For the uninitiated, the ACT is the “other” admissions test that all colleges now accept. Despite popular misconception, the SAT and ACT are actually much more similar than they are different. Both tests are essentially reasoning tests and both tests are based off of a very similar content base, so my approach to tutoring both tests is accordingly very similar. That said, there are differences between the tests. The following is a general description of the similarities and differences between the SAT and ACT.
For more information about which test to choose CLICK HERE and about my methodology for ACT tutoring CLICK HERE
Whereas the SAT contains 3 sections (Math, Reading, and Writing), the ACT contains 4 main sections (Math, Reading, English, and Science). The Writing section on the SAT and the English section on the ACT are actually very similar and of course both tests have a Reading and Math section so it’s really just the Science section that sets the ACT apart structurally. However, despite the fact that the ACT has an additional section, the total length of the 2 exams is pretty similar – they both take about 4 hours. And although it might seem that the ACT tests an additional “subject” by including a Science section, its better to think of the Science section as a sort of science-based reading comprehension section that includes graphs and charts. The section does NOT test what you learned in Science class!
Conventional wisdom is that the ACT is a content test and the SAT a reasoning test – even most tutors and test prep companies perpetuate this myth. The truth is that they both attempt to assess a test taker’s reasoning and critical thinking ability based on a content base that is similar and that largely overlaps. Really the only sections on the ACT where content is a major factor are the English and Math sections, and the volume of content tested on the ACT English section is roughly equivalent to that tested on the SAT Writing section. And while it is true that content is significantly more important on the ACT Math section than the SAT Math section, this is partly made up for by the fact that the SAT Reading section is more content driven in that it tests vocabulary whereas the ACT Reading section does not. So really both exams draw from a similarly sized body of content and both tests seek to go beyond that content to assess how that content is applied by the test taker and the reasoning and critical thinking skills that go along with that.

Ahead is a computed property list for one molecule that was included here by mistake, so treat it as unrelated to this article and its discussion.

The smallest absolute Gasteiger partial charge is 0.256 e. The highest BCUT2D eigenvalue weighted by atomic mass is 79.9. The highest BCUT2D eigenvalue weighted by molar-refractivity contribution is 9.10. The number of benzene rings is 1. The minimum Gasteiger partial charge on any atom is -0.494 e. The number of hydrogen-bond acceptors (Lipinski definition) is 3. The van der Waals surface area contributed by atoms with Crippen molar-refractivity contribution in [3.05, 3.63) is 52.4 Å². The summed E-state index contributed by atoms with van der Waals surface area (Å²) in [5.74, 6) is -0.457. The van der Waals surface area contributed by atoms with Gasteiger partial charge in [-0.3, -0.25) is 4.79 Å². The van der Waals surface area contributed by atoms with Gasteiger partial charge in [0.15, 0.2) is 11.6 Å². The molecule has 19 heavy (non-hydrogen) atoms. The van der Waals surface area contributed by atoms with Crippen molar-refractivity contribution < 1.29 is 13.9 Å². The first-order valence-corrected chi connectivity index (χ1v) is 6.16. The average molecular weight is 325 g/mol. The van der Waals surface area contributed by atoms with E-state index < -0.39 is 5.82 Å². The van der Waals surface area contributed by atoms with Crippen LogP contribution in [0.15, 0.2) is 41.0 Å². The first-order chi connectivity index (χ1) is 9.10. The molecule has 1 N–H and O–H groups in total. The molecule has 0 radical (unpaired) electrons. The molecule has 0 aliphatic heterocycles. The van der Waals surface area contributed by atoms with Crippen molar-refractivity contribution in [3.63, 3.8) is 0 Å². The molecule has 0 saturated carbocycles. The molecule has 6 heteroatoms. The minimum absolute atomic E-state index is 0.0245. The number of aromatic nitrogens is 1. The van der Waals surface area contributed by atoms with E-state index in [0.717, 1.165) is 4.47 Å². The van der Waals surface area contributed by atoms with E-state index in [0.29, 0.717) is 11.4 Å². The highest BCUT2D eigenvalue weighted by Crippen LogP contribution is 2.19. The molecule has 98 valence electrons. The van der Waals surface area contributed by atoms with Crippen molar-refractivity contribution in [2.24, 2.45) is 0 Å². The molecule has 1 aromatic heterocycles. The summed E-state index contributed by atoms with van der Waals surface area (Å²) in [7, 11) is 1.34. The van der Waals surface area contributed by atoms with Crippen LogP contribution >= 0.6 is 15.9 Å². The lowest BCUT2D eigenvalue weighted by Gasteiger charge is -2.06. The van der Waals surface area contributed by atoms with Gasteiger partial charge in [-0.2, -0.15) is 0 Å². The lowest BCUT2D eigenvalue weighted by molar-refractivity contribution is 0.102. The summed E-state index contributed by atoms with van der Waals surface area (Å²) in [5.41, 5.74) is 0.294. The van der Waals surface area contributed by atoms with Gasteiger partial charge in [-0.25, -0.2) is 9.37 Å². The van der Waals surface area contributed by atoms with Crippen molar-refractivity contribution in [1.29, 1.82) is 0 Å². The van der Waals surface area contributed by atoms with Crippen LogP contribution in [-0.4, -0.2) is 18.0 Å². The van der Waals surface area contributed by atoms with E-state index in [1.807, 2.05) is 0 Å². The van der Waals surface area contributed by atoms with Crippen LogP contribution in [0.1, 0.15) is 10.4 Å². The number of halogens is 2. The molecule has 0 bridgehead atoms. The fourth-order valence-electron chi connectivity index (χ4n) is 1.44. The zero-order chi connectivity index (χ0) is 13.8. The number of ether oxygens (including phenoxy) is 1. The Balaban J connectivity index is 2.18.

Of course there are some slight differences between the style of the questions and this is probably most apparent on the Reading sections of the tests. SAT reading questions tend to require the student to infer more whereas the ACT reading questions tend to be more straightforward and detail oriented. And SAT math questions tend to be a little trickier and tend to reward creative problem solving ability whereas ACT Math questions deal with slightly more difficult content and are therefore more difficult in a straight-ahead Math sort of way.
The biggest difference, however, and one that is sometimes overlooked, especially by students or parents who don’t understand the tests that well, is that time is much, much tighter on the ACT. This is especially true on the Reading and Science sections where most adults would probably have difficulty finishing the sections in time. The SAT is comparatively much more generous on time, so for students who work slowly, and especially those who read slowly, the SAT is usually a better option.